Daily La Voix du Nord dubbed manager Philippe Saint-Andre's choice as "controversial" while number eight Imanol Harinordoquy's wife wrote on her Twitter feed: "I don't know Claassen but it seems to me that we have what we need in terms of French loose forwards!"
"Of course my case is unusual and I appreciate that some may not be happy," Claassen told Reuters .
"I know that I will have more pressure than the others and that I will be observed more closely."
Foreign-born players have represented France in the past and Claassen follows in the footsteps of compatriot Pieter de Villiers, Algeria-born Abdelatif Benazzi and New Zealand-born Tony Marsh.
"Nothing can alter the joy I have been feeling since Monday. I am proud, it's magical," said the Castres loose forward.
"I was at Twickenham two years ago with my mates to watch England v France. My God, what an atmosphere!"
Claassen, whose father Wynand was a member of South Africa's controversial tour of New Zealand in 1981, came to France in 2007.
He joined Brive from the Blue Bulls and spent five years in Correze before moving to Castres this season.
"I have been in France for five years and I feel better here than in South Africa," the Durban-born Claassen said.
"I don't know how to explain it, it's a matter of sensations. I like living here and I'd like to live here all my life."
When he arrived in France, Claassen was greeted by compatriot Gerhard Vosloo, another loose forward now playing at Clermont.
"He introduced me to (then Brive coach) Laurent Seigne. I played with the Under-21s at first before being called up to the first team and my French adventure started," said Claassen.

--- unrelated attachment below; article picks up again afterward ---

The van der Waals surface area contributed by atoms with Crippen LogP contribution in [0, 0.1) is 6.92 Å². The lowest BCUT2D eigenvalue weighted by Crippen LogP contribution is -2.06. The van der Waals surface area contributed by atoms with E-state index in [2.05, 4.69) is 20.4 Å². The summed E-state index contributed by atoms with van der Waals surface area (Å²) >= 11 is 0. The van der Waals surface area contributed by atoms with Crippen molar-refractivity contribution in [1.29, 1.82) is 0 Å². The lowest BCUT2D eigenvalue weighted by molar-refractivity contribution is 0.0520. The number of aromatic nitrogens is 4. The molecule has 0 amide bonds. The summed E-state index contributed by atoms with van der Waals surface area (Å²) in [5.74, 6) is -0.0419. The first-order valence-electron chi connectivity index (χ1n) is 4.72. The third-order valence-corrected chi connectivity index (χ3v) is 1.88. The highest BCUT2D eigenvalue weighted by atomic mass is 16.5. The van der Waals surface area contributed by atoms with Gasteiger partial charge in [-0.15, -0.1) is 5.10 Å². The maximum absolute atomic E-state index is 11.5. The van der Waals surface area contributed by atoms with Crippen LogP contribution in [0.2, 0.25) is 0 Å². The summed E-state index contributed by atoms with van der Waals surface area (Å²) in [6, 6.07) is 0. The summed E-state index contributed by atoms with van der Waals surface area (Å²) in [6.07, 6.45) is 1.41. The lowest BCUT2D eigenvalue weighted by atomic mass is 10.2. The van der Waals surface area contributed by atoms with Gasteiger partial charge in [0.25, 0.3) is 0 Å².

Former France coach Marc Lievremont had considered picking him but Claassen had not been resident in the country long enough.
The International Rugby Board states that to be eligible for a national side a player must be born in the country, have a parent or grandparent born in the country, or have spent three consecutive years of residence immediately preceding the time of playing.
In Brive, Claassen would invest in properties to be restored with Vosloo and gradually put some roots in France.
"When Brive were relegated (in the second division), I cried," he said. "I was so sad for the players, the fans, the city."
Claassen still has a strong South African accent, but speaks almost perfect French.
"I learnt the language and the traditions, but it was not really an effort, more a sign of respect," added Claassen, who says he knows the Marseillaise by heart.
When he sees his son wear the France jersey at Twickenham on February 23, Wynand Claassen will probably be a proud man.
"I think he will be emotional. He's the one who paid for my ticket to France in 2007," said Claassen.
France lost their first two six Nations games against Italy in Rome and at home against defending champions Wales.